Greece Sells T-Bills with Negative Interest for the First Time

Greek Stockmarket (EUROKINISSI/Yiannis Panagopoulos, FILE)

ATHENS – Greece borrowed money with a negative interest rate for the first time ever during Wednesday’s three-month T-bill auction.

The Public Debt Management Authority, in an announcement, said that the interest on the auction was set at -0.020 pct, with the Greek state raising 487.5 million euros from the market. Bids were 2.71 times more than the asked sum.

This development is yet another proof of the climate of credibility prevailing in international markets concerning the Greek economy, following the 1.5 pct yield set in a reopening of a 10-year Greek state bond on Tuesday.

2 Comments

  1. This has nothing to do with improve credibility of Greece..but the basic survival of the EU.

    Why the ECB has gone negative was nailed by Wolf Richter in a Sept. 18 article on WolfStreet.com.

    After noting that negative interest rates have not proved to be beneficial for any economy in which they are currently in operation and have had seriously destructive side effects for the people and the banks, he said:

    However, negative interest rates as follow-up and addition to massive QE were effective in keeping the Eurozone glued together because they allowed countries to stay afloat that cannot, but would need to, print their own money to stay afloat. They did so by making funding plentiful and nearly free, or free, or more than free.
    This includes Italian government debt, which has a negative yield through three-year maturities. … The ECB’s latest rate cut, minuscule and controversial as it was, was designed to help out Italy further so it wouldn’t have to abandon the euro and break out of the Eurozone.

    EU member governments have lost the sovereign power to issue their own money or borrow money issued by their own central banks. The failed EU experiment was a monetarist attempt to maintain a fixed money supply, as if the euro were a commodity in limited supply like gold.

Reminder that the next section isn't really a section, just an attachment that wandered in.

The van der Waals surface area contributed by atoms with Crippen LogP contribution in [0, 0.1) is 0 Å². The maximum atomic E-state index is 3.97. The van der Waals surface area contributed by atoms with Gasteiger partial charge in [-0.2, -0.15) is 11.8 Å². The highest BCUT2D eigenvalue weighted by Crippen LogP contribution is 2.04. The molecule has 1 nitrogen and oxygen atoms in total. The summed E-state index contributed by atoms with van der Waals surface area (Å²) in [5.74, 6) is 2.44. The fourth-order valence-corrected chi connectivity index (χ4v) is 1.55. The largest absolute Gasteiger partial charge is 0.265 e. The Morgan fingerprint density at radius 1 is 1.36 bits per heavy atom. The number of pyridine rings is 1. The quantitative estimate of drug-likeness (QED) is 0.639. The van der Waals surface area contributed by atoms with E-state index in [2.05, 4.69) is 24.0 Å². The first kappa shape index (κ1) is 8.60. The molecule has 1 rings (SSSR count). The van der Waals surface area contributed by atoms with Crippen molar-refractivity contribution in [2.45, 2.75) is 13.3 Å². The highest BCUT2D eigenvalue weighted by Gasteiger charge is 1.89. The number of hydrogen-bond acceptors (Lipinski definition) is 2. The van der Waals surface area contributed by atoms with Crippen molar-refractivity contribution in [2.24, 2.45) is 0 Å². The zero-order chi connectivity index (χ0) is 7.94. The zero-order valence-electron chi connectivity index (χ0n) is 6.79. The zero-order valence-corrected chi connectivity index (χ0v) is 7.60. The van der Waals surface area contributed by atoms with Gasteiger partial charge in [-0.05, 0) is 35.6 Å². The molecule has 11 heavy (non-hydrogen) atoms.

The central banks of member countries do not have the power to bail out their governments or their failing local banks as the Fed did for U.S. banks in 2008.

    Additionally, added bail in plan

  2. cont..
    When a bank ran into trouble, existing stakeholders–including shareholders, junior creditors and sometimes even senior creditors and depositors with deposits in excess of the guaranteed amount of €100,000–were required to take a loss before public funds could be used.

    The Italian government got a taste of the potential backlash when it forced losses onto the bondholders of four small banks. One victim made headlines when he hung himself and left a note blaming his bank, which had taken his entire €100,000 savings.
    Meanwhile, the bail-in scheme that was supposed to shift bank losses from governments to bank creditors and depositors served instead to scare off depositors and investors,and .worse, heightened capital requirements made it practically impossible for Italian banks to raise capital. Rather than flirt with another bail-in disaster, Italy was ready either to flaunt EU rules or leave the Union.

    The ECB f started buying government debt along with other financial assets. By buying debt at negative interest, it is not only relieving EU governments of their interest burden, it is slowly extinguishing the debt itself. All this to cover their corrupt vassal governments , like Greece!

    Why are investors buying these bonds which can never be held for long?:

    Investors are willing to pay a premium–and ultimately take a loss–because they need the liquidity that the government and high-quality corporate bonds provide, with no other options!t

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